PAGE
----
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 Post subject: Re: Tubular Repair
PostPosted: Fri Jun 01, 2012 12:01 am 
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Tubbie Guru

Joined: Tue May 03, 2005 2:20 am
Posts: 5783
Location: Belgium
Hi,

Quote:
Anyway I used a can of pit stop to get me home, do you think I can still get it repaired?


The Pittstop you injected did get you home but did not repair the tubular?

The problem with the latest generation of Vittoria tubulars is that they are notoriously hard to repair manually. The do sell the magic Pittstop now, don't they? ...... :mrgreen:

Ciao, ;)

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 Post subject: Re: Tubular Repair
Posted: Fri Jun 01, 2012 12:01 am 


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 Post subject: Re: Tubular Repair
PostPosted: Thu Jun 07, 2012 1:10 pm 
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Joined: Sat Jan 23, 2010 1:24 am
Posts: 90
Location: Evansville, IN, USA
I have a Vittoria Corsa Evo CX tubular with a small hole. I used the Vittoria Pit Stop and it sealed most the hole, however get minor air leakage.

When I mounted the tire, I used the Vitorria extenders without the removable core (1st mistake...I'm new to tubies.)

My question - Would it be possible to get some Stans no-tubes sealant into the tire through the regular valve core? Was thinking about getting a 2 oz tube and trying to get maybe 1 oz into the tubular. Any tips?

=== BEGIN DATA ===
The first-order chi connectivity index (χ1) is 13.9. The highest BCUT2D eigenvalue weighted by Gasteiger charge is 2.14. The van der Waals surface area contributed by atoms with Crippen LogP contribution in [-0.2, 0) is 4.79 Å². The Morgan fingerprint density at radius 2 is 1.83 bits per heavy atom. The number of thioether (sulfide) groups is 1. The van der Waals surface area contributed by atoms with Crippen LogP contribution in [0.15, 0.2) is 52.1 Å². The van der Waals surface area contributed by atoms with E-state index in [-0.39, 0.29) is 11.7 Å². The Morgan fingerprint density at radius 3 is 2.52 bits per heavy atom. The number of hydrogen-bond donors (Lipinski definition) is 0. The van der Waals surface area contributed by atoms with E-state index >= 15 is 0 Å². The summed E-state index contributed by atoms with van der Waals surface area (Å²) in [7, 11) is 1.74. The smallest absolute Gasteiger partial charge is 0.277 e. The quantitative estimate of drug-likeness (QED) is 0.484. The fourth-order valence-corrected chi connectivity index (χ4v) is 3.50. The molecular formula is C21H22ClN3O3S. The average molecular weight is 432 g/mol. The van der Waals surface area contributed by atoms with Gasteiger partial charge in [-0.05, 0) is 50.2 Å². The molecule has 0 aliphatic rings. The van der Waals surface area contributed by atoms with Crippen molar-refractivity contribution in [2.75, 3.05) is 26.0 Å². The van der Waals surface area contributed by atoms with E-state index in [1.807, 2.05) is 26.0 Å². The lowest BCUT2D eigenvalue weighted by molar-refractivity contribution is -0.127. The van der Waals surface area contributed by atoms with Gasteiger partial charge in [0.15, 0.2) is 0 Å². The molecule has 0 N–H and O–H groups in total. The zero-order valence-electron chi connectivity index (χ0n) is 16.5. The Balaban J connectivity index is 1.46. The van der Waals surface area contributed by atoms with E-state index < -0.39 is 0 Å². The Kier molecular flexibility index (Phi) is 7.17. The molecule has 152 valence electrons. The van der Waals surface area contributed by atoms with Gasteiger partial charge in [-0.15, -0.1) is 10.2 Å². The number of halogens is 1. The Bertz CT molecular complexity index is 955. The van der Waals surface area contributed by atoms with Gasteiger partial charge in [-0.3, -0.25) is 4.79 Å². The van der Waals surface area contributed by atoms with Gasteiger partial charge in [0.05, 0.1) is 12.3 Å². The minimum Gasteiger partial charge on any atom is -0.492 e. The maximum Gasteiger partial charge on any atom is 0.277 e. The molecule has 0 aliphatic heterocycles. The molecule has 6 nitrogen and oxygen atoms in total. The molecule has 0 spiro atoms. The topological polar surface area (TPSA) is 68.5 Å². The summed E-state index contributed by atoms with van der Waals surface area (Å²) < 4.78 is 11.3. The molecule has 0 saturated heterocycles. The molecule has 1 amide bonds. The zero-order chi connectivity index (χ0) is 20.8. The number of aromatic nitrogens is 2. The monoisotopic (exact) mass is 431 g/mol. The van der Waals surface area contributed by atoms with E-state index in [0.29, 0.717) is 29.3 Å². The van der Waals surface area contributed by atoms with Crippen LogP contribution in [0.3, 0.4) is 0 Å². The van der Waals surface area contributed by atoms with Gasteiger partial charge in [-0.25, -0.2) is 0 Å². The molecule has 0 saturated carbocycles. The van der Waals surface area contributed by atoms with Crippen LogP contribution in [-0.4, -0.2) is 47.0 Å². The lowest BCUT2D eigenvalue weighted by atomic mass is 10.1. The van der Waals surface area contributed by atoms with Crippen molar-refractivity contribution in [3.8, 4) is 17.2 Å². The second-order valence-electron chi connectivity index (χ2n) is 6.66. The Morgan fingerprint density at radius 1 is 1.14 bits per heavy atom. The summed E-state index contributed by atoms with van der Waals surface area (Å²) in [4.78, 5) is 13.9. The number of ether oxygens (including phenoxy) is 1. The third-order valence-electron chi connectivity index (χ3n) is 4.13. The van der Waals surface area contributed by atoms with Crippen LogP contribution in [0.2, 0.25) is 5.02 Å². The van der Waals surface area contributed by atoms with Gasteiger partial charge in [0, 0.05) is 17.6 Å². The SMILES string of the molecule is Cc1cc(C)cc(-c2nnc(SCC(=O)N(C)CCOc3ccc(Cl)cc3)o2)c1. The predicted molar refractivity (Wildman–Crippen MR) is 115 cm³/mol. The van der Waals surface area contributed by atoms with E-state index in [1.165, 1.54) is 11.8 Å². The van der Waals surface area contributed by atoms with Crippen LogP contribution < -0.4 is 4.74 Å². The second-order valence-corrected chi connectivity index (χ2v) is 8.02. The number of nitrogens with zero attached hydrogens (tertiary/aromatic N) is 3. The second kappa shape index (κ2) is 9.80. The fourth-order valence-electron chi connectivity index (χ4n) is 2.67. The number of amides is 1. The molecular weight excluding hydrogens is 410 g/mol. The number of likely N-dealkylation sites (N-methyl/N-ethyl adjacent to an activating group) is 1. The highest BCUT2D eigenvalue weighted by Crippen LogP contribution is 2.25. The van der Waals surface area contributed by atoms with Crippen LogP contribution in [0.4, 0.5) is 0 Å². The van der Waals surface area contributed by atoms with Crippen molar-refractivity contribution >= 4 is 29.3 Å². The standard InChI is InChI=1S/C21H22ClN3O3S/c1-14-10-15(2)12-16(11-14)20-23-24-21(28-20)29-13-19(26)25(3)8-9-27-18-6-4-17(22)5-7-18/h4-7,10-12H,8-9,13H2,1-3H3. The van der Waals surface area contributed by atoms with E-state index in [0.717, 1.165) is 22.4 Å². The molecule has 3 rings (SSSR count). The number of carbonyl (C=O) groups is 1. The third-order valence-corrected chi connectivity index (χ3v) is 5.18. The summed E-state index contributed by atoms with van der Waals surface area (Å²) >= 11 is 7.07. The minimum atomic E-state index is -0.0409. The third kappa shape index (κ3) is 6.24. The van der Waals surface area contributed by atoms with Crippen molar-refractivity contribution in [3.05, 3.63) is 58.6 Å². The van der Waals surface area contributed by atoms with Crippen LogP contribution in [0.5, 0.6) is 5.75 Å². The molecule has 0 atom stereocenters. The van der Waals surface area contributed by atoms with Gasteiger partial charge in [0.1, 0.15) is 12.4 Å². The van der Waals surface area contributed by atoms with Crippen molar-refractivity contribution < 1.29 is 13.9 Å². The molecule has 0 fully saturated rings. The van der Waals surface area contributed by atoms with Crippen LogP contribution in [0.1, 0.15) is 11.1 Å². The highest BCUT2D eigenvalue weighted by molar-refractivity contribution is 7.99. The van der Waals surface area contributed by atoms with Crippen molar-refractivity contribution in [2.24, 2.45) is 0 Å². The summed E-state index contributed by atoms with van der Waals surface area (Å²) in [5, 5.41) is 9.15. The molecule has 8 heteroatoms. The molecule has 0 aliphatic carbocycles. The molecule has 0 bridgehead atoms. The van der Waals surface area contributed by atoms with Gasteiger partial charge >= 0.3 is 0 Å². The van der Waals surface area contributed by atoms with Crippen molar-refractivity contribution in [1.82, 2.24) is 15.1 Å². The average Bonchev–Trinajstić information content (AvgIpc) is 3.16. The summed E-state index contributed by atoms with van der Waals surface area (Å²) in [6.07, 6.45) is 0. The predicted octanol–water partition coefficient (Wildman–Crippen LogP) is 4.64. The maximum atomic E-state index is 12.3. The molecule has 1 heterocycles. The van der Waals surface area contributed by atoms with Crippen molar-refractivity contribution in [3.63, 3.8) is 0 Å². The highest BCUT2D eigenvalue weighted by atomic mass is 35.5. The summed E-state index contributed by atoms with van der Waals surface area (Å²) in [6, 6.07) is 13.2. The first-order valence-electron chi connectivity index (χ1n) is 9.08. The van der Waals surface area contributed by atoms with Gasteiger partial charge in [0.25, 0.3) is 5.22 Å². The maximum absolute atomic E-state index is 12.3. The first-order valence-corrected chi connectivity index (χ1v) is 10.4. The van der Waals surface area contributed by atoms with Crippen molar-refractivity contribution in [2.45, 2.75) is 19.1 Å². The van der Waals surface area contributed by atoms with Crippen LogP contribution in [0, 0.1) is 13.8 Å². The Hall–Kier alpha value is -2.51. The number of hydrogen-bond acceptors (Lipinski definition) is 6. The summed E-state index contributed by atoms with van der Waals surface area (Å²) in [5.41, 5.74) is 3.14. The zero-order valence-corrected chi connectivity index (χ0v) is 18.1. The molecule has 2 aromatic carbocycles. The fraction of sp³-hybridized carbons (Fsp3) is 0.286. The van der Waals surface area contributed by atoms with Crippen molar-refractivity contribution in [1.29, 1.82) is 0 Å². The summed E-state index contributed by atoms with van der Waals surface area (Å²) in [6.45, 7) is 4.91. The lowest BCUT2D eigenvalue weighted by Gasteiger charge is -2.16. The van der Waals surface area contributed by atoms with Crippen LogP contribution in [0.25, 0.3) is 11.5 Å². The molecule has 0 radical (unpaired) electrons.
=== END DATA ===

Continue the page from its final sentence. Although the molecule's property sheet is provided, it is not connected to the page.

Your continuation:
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 Post subject: Re: Tubular Repair
PostPosted: Tue Jun 12, 2012 2:12 pm 
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Joined: Sat Jun 19, 2010 8:21 pm
Posts: 439
Location: Zürich, Switzerland
I have repaired Vittoria Rallys with the Pitstop and it worked fine., left lots of gunk in the valve though, not so clean.

I have self repaired only Cross Tubulars as they are bigger and it is easier to work on them, with mixed results, one a Vitttoria Cross was well repaired, the other a Challenge Grifo, as it was quite dirty from all the mud, it was never possible to glue back properly the tape, I tried cleaning the area with water and then alcohol but without success so far. When it is glued and pumped it is indeed held on the rim, but I guess it is fragile and it is a possible weak point to roll out the tubular.

The road ones are so thin that I haven't yet attempted to repair one.

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 Post subject: Re: Tubular Repair
PostPosted: Tue Jun 12, 2012 11:26 pm 
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Tubbie Guru

Joined: Tue May 03, 2005 2:20 am
Posts: 5783
Location: Belgium
Hi,

Quote:
My question - Would it be possible to get some Stans no-tubes sealant into the tire through the regular valve core? Was thinking about getting a 2 oz tube and trying to get maybe 1 oz into the tubular. Any tips?


If you must do it that way you may consider getting yourself one of those rubber city bike pump extenders that you screw onto a presta valve core. Fill it with Stans then pump it through the core into the tyre.

I am no fan of these tricks or liquid latex for repair for that matter unless it's a tiny hole not worth opening up the tyre for.
Another thing to consider is that Stan's and Pittstop may be incompatible. May be, never tried it, probably never will.... :mrgreen:

Ciao, ;)

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Last edited by fdegrove on Fri Jun 15, 2012 10:31 am, edited 1 time in total.

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 Post subject: Re: Tubular Repair
PostPosted: Fri Jun 15, 2012 9:29 am 
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Joined: Tue May 12, 2009 10:03 am
Posts: 378